Joyce Di Donato as Romeo
Photo : C. Leiber/Paris National Opera 2008
Ever have one of those experiences where your regular “whatever” is unavailable so you make do with a substitute only to find the substitute does a better job? Well, although, it is a completely unfair comparison on many levels, I’m sure there were more than a few people in the audience for tonight’s penultimate performance of Bellini’s I Capuleti e I Montecchi
at the Bastille Opera in Paris disappointed over the absence of Anna Netrebko. This turned out to be one of the three performances that the now very pregnant performer begged out of. And while I’m a huge Netrebko fan, I’ve seen her 10 times in 7 different roles where I have only seen the most excellent and highly underrated Patrizia Ciofi once before
as Gilda in London last year. In case you’re wondering, while she may or may not be a super-vixen, she was spectacular. Someone needs to buy her a plane ticket to the U.S. and put her center stage in a big role right now.
It was also a treat in that Ciofi was performing with a close colleague, Joyce DiDonato, with whom she has previously recorded a CD
of opera duets. DiDonato again donned the pants in the family for her turn at Romeo. That she was outstanding was not a surprise. What did surprise me was how these two performances can take a minor bel canto work to begin with and elevate it to something enjoyable. In fact it was the best thing I’ve seen in Paris this week hands down. I should also give credit to Evelino Pidò, the conductor, who is an old-hand at this game and, in fact, led the original performances of this same production in Paris during its only appearance here in the last 20 years (with Laura Claycomb and Vesselina Kassarova). The supporting cast was adequate with Matthew Polenzani rounding out the cast as Tebaldo and, while he has not always been my favorite, he was better here than I’ve thought recently.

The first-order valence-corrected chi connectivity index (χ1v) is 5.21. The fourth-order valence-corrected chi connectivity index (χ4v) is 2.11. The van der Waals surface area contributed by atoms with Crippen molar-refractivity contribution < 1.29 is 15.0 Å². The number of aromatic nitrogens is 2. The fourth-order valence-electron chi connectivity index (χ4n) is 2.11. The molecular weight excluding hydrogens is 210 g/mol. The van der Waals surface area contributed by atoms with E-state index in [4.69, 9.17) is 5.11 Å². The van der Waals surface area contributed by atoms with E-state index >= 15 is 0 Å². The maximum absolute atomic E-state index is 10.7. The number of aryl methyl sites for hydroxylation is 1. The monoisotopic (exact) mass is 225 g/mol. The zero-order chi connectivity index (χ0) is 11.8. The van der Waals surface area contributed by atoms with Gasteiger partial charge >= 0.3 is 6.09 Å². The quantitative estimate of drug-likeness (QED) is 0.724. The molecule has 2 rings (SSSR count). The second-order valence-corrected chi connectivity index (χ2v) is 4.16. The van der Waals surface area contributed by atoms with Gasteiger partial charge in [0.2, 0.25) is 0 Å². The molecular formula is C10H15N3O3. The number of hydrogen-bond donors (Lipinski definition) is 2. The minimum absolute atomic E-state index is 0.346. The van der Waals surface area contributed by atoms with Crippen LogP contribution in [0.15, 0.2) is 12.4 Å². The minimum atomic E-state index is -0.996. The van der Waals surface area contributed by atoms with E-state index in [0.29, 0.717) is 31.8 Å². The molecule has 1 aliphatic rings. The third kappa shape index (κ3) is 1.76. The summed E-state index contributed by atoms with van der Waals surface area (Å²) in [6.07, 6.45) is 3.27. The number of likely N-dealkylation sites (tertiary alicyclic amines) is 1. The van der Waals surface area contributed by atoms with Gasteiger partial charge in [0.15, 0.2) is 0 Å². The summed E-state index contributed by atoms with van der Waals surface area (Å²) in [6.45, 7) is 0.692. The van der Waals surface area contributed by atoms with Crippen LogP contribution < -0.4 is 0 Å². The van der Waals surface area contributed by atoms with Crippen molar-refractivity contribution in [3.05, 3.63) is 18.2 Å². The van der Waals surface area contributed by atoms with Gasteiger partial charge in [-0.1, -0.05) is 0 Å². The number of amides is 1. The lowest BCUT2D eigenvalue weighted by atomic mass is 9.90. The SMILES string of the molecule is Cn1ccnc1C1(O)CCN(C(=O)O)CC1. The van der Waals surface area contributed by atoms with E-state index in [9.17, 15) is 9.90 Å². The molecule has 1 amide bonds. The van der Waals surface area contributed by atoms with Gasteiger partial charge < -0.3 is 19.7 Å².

The other refreshing thing tonight, besides the large group of pre-teens who, sitting behind me, exhibited flawless manners (of which I somehow don’t feel I’ve yet to see from American equivalents) was the revival of Robert Carsen’s minimal production for this outing. Although it’s over ten years old and very sparse, Carsen seems to have overcome many of the problems that other directors have succumbed to with this kind of approach this week. Graham Vick, take a lesson – you’ve got to give your cast things to do while they are singing. Good acting can carry almost anything and an empty stage can make it a lot more powerful. The red and the black contrast looks somewhat dreadful in photos of this production, but on stage it was eye-catchng without being overwhelming. So that’s it for Paris and now it’s off to Vienna.
Labels: Opera Review 07/08, Out of Town